We can live without a lot of things, but protein isn’t one of them. The Recommended Dietary Allowance is 0.8 grams of protein per kilogram of body weight, so everyone needs a different amount. To determine how much protein you and family members need, check out this protein calculator.
Proteins are not just one substance; they are made of many organic particles known as amino acids. Of these there are essential amino acids, which we need, but the body cannot make enough of. Then there are non-essential amino acids that the body can pretty much make for itself.
Most people eat twice as much protein as their bodies need though, except for young women and many children. The most complete proteins contain all the nine essential amino acids and these come from animal food like meat, poultry, fish, dairy and eggs. Eggs provide some of the highest quality protein in any one food. I don’t think its wise to go around eating nothing but eggs because too much protein would be overwhelming for your liver and kidneys.
Luckily, even a vegetarian diet typically includes a lot of plant-based foods, which provide all the protein the body needs. Good sources are legumes, seeds, nuts and fruits. Our bodies do use animal-based proteins better than plant-based proteins though. The problem here is that some meat is full of saturated fat, so if you eat meat, look for the leanest.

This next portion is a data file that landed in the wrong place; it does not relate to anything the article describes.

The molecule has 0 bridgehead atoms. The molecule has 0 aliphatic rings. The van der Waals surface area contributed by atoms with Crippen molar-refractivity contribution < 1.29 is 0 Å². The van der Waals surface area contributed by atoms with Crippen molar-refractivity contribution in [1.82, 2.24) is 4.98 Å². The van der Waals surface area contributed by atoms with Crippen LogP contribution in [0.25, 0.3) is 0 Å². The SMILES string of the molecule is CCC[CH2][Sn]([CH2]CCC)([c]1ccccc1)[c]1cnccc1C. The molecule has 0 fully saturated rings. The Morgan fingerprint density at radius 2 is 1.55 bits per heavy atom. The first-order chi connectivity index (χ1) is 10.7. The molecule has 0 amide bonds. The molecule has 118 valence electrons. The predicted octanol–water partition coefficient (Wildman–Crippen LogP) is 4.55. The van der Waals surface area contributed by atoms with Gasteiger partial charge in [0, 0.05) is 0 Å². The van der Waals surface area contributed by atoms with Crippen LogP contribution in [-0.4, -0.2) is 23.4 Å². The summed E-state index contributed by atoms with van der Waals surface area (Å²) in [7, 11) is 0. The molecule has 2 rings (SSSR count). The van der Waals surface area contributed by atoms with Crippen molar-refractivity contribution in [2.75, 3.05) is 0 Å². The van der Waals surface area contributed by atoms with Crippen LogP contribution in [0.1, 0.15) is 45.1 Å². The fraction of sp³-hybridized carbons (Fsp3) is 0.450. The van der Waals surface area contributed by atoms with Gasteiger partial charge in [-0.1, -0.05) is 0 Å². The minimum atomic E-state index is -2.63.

The proteins in certain foods can also be the cause of some allergies like gluten, which is the protein in many grains. Studies have shown that men who eat a diet that is high in red meat have an increased risk of prostate cancer, usually the more aggressive form of it. The same is true for grilling meat and fish until it is charred. This is also associated with an increased risk of cancer.
We need to be careful of so many things we eat. Still, all this talk of food has made me hungry.
Lunch on Lettuce
3 large outer leaves from a head of Boston lettuce
1 1/2-inch slice of fresh picked tomato
½ cup cottage cheese
Arrange on a small plate and garnish with a few fresh basil leaves. Half of a peeled peach or chilled slice of pineapple also works well.
This is a good way to get your children to eat some protein. A half-cup of cottage cheese contains 14 grams of a slow digesting supply of amino acids essential for growing muscles.
Another good way to please kids is to make the near protein perfect egg into a pretty and attractive package.
Pretty Strong Package
Cut an English muffin in half and toast it, top with a slice of smoked salmon and a ½-cup of cottage cheese. Or instead of cottage cheese try a poached egg. You can also use a small can (7.5 ounce) of corned beef hash.
To carry this one more step, skip the hash and use ground buffalo with its 20.23 grams of protein per serving.
Dale Carson, Abenaki, is the author of three books: “New Native American Cooking,” “Native New England Cooking” and “A Dreamcatcher Book.” She has written about and demonstrated Native cooking techniques for more than 30 years. Dale has four grown children and lives with her husband in Madison, Connecticut.